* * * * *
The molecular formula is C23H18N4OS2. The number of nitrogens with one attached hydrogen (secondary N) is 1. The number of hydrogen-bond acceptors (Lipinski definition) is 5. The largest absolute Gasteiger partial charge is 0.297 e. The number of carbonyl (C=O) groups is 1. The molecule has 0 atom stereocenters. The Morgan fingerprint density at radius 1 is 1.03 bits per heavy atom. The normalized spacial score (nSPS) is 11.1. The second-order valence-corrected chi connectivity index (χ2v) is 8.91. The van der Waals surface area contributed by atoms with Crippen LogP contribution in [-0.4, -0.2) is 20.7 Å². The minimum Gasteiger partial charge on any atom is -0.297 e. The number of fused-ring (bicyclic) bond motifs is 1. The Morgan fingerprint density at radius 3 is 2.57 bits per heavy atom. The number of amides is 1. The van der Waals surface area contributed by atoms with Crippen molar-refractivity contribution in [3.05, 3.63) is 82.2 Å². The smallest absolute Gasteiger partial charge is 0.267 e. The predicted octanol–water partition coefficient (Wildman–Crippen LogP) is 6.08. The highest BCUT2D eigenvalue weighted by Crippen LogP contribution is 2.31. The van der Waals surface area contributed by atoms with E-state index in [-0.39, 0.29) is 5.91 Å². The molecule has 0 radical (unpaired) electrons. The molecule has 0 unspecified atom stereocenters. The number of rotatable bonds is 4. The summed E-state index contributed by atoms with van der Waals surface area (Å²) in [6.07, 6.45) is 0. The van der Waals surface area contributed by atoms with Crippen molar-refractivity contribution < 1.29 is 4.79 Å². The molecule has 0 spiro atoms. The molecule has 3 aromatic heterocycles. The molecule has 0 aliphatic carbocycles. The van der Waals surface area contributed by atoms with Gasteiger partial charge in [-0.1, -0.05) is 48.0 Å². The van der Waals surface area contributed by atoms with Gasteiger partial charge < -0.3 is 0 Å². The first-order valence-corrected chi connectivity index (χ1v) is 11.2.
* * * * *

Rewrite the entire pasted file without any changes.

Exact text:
The molecular formula is C23H18N4OS2. The number of nitrogens with one attached hydrogen (secondary N) is 1. The number of hydrogen-bond acceptors (Lipinski definition) is 5. The largest absolute Gasteiger partial charge is 0.297 e. The number of carbonyl (C=O) groups is 1. The molecule has 0 atom stereocenters. The Morgan fingerprint density at radius 1 is 1.03 bits per heavy atom. The normalized spacial score (nSPS) is 11.1. The second-order valence-corrected chi connectivity index (χ2v) is 8.91. The van der Waals surface area contributed by atoms with Crippen LogP contribution in [-0.4, -0.2) is 20.7 Å². The minimum Gasteiger partial charge on any atom is -0.297 e. The number of fused-ring (bicyclic) bond motifs is 1. The Morgan fingerprint density at radius 3 is 2.57 bits per heavy atom. The number of amides is 1. The van der Waals surface area contributed by atoms with Crippen molar-refractivity contribution in [3.05, 3.63) is 82.2 Å². The smallest absolute Gasteiger partial charge is 0.267 e. The predicted octanol–water partition coefficient (Wildman–Crippen LogP) is 6.08. The highest BCUT2D eigenvalue weighted by Crippen LogP contribution is 2.31. The van der Waals surface area contributed by atoms with E-state index in [-0.39, 0.29) is 5.91 Å². The molecule has 0 radical (unpaired) electrons. The molecule has 0 unspecified atom stereocenters. The number of rotatable bonds is 4. The summed E-state index contributed by atoms with van der Waals surface area (Å²) in [6.07, 6.45) is 0. The van der Waals surface area contributed by atoms with Crippen molar-refractivity contribution < 1.29 is 4.79 Å². The molecule has 0 spiro atoms. The molecule has 3 aromatic heterocycles. The molecule has 0 aliphatic carbocycles. The van der Waals surface area contributed by atoms with Gasteiger partial charge in [-0.1, -0.05) is 48.0 Å². The van der Waals surface area contributed by atoms with Gasteiger partial charge < -0.3 is 0 Å². The first-order valence-corrected chi connectivity index (χ1v) is 11.2.